Using cell phones as space weather vanes

Your smartphone may be able to sense space weather and even get a little disoriented by it, according to researchers, who tested how geomagnetic storms affect the magnetic sensors in cell phones. The new research suggests that apps being developed to use cell phone magnetometers to pinpoint locations could be susceptible to space weather errors. On the other hand, millions of phones sensing changes in Earth’s magnetic field could potentially create a vast observatory to help scientists understand these geomagnetic storms.

Cell phone magnetometer chips are being explored as a backup for GPS, which uses satellite signals to triangulate location and thus is often inaccurate or unavailable in places where signals can’t penetrate, such as inside large buildings or underground.

«Smartphone magnetometers are being commercially explored for applications as diverse as locating customers in shopping malls for targeted advertising, to precision needle-guided surgery,» wrote Sten Odenwald, of NASA’s Space Science Education Consortium at Goddard Space Flight Center in Maryland, in Space Weather.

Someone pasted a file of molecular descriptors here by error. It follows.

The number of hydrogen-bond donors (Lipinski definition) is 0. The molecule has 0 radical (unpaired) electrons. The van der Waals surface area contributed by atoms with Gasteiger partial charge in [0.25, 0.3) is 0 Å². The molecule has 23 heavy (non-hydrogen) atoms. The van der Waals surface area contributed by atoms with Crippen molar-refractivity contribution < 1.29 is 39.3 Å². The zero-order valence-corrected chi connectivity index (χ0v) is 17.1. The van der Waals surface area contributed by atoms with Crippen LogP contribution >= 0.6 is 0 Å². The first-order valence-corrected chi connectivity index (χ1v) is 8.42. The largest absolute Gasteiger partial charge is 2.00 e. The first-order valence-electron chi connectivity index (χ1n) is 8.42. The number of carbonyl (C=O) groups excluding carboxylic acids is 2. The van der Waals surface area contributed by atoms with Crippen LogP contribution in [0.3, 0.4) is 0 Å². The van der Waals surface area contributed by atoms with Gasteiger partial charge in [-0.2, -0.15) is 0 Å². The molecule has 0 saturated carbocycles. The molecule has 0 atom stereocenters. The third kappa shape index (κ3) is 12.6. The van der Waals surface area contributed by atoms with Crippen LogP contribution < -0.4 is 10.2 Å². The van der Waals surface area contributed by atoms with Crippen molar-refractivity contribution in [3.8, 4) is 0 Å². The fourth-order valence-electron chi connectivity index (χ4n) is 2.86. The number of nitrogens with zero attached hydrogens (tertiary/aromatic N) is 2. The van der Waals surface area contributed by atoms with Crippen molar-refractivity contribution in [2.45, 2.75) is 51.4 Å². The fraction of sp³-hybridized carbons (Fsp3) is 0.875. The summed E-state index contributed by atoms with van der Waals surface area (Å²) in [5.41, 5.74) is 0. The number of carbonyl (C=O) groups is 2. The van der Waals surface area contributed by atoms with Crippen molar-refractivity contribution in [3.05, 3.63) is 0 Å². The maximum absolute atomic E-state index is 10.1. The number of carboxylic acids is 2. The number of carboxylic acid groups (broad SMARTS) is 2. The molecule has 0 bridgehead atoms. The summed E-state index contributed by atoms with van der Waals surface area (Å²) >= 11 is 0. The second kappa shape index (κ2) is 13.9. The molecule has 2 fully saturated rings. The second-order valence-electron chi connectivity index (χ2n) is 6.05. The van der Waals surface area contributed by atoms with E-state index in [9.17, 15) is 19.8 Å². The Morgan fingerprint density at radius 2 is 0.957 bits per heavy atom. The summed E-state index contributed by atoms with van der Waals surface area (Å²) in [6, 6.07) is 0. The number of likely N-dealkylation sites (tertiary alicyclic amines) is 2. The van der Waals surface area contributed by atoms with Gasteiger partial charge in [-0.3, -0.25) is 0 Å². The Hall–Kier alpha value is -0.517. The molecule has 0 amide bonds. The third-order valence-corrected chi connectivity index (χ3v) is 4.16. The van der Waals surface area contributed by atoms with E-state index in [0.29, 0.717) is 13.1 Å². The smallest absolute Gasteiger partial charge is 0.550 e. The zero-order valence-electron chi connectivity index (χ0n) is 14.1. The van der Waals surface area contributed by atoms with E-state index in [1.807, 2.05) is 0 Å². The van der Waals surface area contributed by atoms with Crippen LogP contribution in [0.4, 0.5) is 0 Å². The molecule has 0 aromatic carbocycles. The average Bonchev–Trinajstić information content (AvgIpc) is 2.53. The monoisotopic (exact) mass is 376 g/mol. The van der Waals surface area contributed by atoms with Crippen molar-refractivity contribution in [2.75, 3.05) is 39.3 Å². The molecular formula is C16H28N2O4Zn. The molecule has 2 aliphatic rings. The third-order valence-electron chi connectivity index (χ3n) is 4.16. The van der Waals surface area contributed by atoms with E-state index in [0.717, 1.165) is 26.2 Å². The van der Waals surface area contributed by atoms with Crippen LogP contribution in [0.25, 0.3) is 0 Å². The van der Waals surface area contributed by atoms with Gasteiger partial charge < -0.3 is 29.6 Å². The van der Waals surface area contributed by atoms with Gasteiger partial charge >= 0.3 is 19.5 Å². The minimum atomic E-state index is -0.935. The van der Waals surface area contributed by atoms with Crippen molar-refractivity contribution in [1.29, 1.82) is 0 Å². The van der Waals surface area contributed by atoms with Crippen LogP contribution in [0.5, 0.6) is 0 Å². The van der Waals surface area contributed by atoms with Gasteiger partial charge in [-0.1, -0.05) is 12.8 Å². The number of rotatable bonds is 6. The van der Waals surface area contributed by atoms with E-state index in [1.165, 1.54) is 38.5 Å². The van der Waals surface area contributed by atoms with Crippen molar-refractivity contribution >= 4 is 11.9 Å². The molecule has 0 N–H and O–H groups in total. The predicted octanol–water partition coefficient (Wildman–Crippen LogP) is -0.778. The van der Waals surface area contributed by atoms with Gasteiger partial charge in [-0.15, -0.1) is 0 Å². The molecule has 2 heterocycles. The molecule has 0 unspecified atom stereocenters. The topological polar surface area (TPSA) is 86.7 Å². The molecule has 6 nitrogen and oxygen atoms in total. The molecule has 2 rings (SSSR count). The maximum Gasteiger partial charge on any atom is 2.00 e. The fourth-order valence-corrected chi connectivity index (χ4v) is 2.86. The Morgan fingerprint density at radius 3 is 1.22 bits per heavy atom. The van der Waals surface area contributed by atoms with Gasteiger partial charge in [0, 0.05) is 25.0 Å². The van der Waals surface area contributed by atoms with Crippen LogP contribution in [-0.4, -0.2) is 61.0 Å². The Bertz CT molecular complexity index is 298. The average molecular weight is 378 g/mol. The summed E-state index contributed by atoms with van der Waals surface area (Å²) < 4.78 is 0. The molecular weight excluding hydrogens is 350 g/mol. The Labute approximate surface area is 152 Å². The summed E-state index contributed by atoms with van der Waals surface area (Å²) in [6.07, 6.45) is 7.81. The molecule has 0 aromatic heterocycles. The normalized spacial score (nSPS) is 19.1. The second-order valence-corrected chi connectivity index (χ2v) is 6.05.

But there’s a catch. Geomagnetic storms can buffet and temporarily alter the shape of Earth’s magnetic field. So, theoretically, they could degrade the accuracy of magnetometer chips. This degradation could be a problem if your target advertising hits in the wrong place or you’re performing needle-guided surgery and miss the mark.

To find out whether phones are susceptible to the vagaries of space weather, Odenwald tested the iPhone 6S, Samsung Galaxy Note 5, Samsung Galaxy S8, and Samsung Galaxy S9 in simulated geomagnetic storms. Simulated storms were needed, Odenwald said, because his research took place during the recent 11-year solar minimum, when the Sun could not be counted on to provide very much in the way of sunspots and coronal mass ejections that can create significant geomagnetic storms on Earth.

In lieu of the Sun’s cooperation, Odenwald used magnetic data from the powerful Halloween storms of 2003 and essentially ran the storms on the phones to see whether their magnetic signals would rise above the level of background noise. He also simulated the storms more directly by putting the phones into controlled magnetic fields.

Odenwald found that smartphone magnetometers are capable of detecting the very small magnetic field changes that accompany the strongest geomagnetic storms, especially at higher latitudes in North America, where magnetic field lines converge and dip earthward as they near the magnetic north pole. Under certain circumstances, he concluded, geomagnetic storms could be a significant source of error in compass and other positioning apps. But he also noted that the ubiquity of smartphones and their magnetometers presents an unprecedented opportunity for studying global changes in the geomagnetic field during significant solar storm events.

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